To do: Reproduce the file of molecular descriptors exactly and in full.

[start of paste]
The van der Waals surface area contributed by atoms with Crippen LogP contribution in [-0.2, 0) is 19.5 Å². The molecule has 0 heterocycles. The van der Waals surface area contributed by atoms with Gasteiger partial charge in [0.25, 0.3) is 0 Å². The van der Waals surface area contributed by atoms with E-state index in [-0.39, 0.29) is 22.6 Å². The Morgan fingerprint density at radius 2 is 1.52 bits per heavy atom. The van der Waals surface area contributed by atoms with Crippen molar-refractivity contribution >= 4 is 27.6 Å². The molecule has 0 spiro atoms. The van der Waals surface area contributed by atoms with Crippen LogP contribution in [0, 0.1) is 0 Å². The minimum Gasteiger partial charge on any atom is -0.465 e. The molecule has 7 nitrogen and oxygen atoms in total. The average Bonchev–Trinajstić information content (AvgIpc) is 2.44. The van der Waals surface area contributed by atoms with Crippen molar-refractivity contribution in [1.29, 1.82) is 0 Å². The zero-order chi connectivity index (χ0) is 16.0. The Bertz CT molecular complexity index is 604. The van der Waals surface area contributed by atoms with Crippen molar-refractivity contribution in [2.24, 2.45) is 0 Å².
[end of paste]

The van der Waals surface area contributed by atoms with Crippen LogP contribution in [-0.2, 0) is 19.5 Å². The molecule has 0 heterocycles. The van der Waals surface area contributed by atoms with Gasteiger partial charge in [0.25, 0.3) is 0 Å². The van der Waals surface area contributed by atoms with E-state index in [-0.39, 0.29) is 22.6 Å². The Morgan fingerprint density at radius 2 is 1.52 bits per heavy atom. The van der Waals surface area contributed by atoms with Crippen molar-refractivity contribution >= 4 is 27.6 Å². The molecule has 0 spiro atoms. The van der Waals surface area contributed by atoms with Crippen LogP contribution in [0, 0.1) is 0 Å². The minimum Gasteiger partial charge on any atom is -0.465 e. The molecule has 7 nitrogen and oxygen atoms in total. The average Bonchev–Trinajstić information content (AvgIpc) is 2.44. The van der Waals surface area contributed by atoms with Crippen molar-refractivity contribution in [1.29, 1.82) is 0 Å². The zero-order chi connectivity index (χ0) is 16.0. The Bertz CT molecular complexity index is 604. The van der Waals surface area contributed by atoms with Crippen molar-refractivity contribution in [2.24, 2.45) is 0 Å².